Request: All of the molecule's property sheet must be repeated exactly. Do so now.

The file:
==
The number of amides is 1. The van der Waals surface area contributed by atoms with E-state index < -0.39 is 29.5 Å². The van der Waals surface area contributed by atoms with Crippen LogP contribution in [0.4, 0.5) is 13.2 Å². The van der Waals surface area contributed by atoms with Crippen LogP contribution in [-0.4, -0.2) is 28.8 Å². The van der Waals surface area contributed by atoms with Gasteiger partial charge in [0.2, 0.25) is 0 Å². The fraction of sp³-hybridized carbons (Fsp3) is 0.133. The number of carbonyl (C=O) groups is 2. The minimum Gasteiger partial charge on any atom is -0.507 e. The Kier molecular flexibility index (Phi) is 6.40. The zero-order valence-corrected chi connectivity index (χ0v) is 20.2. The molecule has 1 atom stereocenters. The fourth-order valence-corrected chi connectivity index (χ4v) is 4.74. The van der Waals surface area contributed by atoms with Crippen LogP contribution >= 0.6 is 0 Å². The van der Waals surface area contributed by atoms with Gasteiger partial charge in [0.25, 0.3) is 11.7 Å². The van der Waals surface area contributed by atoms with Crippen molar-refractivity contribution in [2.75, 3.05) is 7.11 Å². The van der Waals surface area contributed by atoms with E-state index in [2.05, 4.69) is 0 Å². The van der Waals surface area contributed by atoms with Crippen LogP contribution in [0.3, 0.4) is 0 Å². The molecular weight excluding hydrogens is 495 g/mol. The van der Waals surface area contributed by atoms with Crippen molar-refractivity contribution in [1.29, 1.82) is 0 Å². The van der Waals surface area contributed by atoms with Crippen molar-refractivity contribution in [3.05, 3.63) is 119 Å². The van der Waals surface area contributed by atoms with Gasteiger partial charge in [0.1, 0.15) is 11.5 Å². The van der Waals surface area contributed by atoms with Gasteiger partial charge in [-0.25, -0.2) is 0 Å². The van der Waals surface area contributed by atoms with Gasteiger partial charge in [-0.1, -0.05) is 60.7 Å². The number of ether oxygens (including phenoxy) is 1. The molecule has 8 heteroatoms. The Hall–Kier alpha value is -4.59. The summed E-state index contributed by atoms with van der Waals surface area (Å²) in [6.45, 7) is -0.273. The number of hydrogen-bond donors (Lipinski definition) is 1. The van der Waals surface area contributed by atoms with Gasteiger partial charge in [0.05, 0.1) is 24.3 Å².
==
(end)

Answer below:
The number of amides is 1. The van der Waals surface area contributed by atoms with E-state index < -0.39 is 29.5 Å². The van der Waals surface area contributed by atoms with Crippen LogP contribution in [0.4, 0.5) is 13.2 Å². The van der Waals surface area contributed by atoms with Crippen LogP contribution in [-0.4, -0.2) is 28.8 Å². The van der Waals surface area contributed by atoms with Gasteiger partial charge in [0.2, 0.25) is 0 Å². The fraction of sp³-hybridized carbons (Fsp3) is 0.133. The number of carbonyl (C=O) groups is 2. The minimum Gasteiger partial charge on any atom is -0.507 e. The Kier molecular flexibility index (Phi) is 6.40. The zero-order valence-corrected chi connectivity index (χ0v) is 20.2. The molecule has 1 atom stereocenters. The fourth-order valence-corrected chi connectivity index (χ4v) is 4.74. The van der Waals surface area contributed by atoms with Crippen LogP contribution >= 0.6 is 0 Å². The van der Waals surface area contributed by atoms with Gasteiger partial charge in [0.25, 0.3) is 11.7 Å². The van der Waals surface area contributed by atoms with Crippen molar-refractivity contribution in [2.75, 3.05) is 7.11 Å². The van der Waals surface area contributed by atoms with E-state index in [2.05, 4.69) is 0 Å². The van der Waals surface area contributed by atoms with Crippen LogP contribution in [0.3, 0.4) is 0 Å². The molecular weight excluding hydrogens is 495 g/mol. The van der Waals surface area contributed by atoms with Crippen molar-refractivity contribution in [1.29, 1.82) is 0 Å². The van der Waals surface area contributed by atoms with Crippen molar-refractivity contribution in [3.05, 3.63) is 119 Å². The van der Waals surface area contributed by atoms with Gasteiger partial charge in [0.1, 0.15) is 11.5 Å². The van der Waals surface area contributed by atoms with Gasteiger partial charge in [-0.25, -0.2) is 0 Å². The van der Waals surface area contributed by atoms with Gasteiger partial charge in [-0.1, -0.05) is 60.7 Å². The number of ether oxygens (including phenoxy) is 1. The molecule has 8 heteroatoms. The Hall–Kier alpha value is -4.59. The summed E-state index contributed by atoms with van der Waals surface area (Å²) in [6.45, 7) is -0.273. The number of hydrogen-bond donors (Lipinski definition) is 1. The van der Waals surface area contributed by atoms with Gasteiger partial charge in [0.05, 0.1) is 24.3 Å².